On Monday, July 06, 2015 CMS released a welcome announcement that it will work with the AMA on steps to ease the transition to ICD-10.
Among those steps are:
- Claim denials – for the first year of the code set Medicare will not deny claims solely based on the specificity of diagnosis codes as long as they are in the appropriate diagnostic family of codes. This means physicians won’t be financially penalized because of a coding error.
- Quality reporting – EPs will also not be penalized for errors in selecting and calculating quality codes for the quality reporting programs (MU, PQRS, VBM) as long as they use codes within the appropriate family of codes.
- Payment disruptions – according to AMA president Steven Stack, MD “If Medicare contractors are unable to process claims as a result of problems with ICD-10, CMS will authorize advance payments to physicians.”
- Managing transition problems – CMS plans to create a dedicated communication center to help receive and triage the issues arising from ICD-10 transition.
The above steps will most definitely help in the transition and will alleviate some of the worry among the healthcare community related to the approaching deadline.
ICD-10 transition recommendations for gGastro users
Below are some recommendations to help you prepare your system.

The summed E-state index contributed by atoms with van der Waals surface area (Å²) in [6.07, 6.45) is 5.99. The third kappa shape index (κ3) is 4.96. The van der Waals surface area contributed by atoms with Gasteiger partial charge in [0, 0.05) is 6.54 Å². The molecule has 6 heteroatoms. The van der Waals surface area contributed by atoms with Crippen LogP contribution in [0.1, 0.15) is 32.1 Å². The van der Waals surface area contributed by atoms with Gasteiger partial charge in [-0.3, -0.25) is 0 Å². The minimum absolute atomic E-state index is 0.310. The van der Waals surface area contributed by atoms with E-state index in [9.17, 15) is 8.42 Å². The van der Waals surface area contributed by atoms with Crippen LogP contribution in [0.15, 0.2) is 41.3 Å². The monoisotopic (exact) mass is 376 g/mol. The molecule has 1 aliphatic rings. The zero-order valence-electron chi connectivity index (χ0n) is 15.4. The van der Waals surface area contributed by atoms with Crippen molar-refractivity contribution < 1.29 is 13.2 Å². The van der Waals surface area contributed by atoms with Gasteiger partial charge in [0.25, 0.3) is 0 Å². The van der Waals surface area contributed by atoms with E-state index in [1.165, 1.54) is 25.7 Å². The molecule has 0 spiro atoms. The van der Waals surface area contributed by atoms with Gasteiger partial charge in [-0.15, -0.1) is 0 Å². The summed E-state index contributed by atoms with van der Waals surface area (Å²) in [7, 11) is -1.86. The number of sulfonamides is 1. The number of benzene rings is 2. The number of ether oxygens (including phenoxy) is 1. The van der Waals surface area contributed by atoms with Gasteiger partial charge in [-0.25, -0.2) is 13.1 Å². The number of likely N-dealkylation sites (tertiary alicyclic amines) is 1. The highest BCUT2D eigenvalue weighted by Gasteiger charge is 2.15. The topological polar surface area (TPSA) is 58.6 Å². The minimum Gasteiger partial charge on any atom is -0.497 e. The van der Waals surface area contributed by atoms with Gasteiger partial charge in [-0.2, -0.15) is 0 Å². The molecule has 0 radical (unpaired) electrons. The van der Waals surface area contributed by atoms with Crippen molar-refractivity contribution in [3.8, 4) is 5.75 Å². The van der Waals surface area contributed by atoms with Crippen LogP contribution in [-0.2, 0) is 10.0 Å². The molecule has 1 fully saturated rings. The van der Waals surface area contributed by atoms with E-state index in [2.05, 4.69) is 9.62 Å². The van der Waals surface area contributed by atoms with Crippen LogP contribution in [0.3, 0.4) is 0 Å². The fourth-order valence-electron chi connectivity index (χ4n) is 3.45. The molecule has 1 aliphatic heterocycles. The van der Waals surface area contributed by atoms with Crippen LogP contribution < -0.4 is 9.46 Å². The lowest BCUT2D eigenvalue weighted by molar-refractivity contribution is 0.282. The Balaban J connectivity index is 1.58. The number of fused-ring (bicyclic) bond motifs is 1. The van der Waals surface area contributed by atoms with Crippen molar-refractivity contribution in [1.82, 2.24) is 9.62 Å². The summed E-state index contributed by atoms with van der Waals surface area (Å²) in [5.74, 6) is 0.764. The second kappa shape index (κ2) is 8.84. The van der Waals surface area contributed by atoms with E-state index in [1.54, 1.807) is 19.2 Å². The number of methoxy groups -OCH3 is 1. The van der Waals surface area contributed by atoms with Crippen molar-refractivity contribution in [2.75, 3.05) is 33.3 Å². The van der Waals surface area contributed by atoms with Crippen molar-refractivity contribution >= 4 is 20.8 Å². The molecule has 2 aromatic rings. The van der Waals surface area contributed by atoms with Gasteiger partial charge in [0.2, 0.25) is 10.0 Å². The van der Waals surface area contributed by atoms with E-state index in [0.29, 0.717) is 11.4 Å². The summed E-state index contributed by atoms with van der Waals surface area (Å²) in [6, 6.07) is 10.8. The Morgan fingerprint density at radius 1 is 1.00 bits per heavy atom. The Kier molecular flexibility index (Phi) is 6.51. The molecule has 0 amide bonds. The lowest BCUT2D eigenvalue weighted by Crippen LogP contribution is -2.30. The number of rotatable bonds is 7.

Practice Management interface configurations must be updated to include ICD-10
If you have not yet done so, it is strongly recommended that you reach out to your PM vendor for ICD-10 compliance. If your vendor is able/ready to accept ICD-10 codes, do not delay, contact gMed as soon as possible and request that your interface settings are turned on for ICD-10 inclusion.
Common lists and Patient diagnoses lists must be updated with ICD-10 codes
- Ensure that ALL your user list items in Diagnoses, Impressions and Conditions include ICD-10 codes. gGastro provides an easy visual indication for items with missing codes. Review and update all those items.
- Identify the common ICD-9 codes that translate into multiple ICD-10 codes. Update your favorites lists with the expanded terminology and get your clinicians used to selecting the more specific terms.
- When searching for an ICD-10 code, DO NOT use an ICD-9 code as a search parameter, but use the appropriate term instead. This is extremely important. Because ICD-9 codes are more limited in their definition, searching by the disease/term is the only reliable way to find the appropriate variations translating a single ICD-9 into potentially multiple ICD-10 codes.
- Advise your users to update all patient diagnoses that they come across during the daily interactions.
- Clean up your patient diagnoses lists proactively by using the following steps/reports
Go to Medical Charts – Advanced Search
- Select the option to include patients with missing ICD-10 codes on Problems/Diagnoses (and Conditions if you prefer).
- Select appointments scheduled within a specific period of time
- Run the report.
- From the search results you can access each patient’s chart, Diagnoses section, to clean up any diagnoses that are missing ICD-10 codes.
gMed will execute a mass update on one-to-one diagnosis matches
With your upgrade to version 4.58 or as a separate task for clients in 4.57, gMed team will be able to run a tool for you to update all the user list items and patient diagnoses where there is a one-to-one match between ICD-9 and ICD-10 code. This will allow you to avoid manual updates of thousands of diagnosis entries, where appropriate. You will still have to manually update all those codes which do not have a simple one-to-one crosswalk.
For more information, please contact gSupport@gmed.com.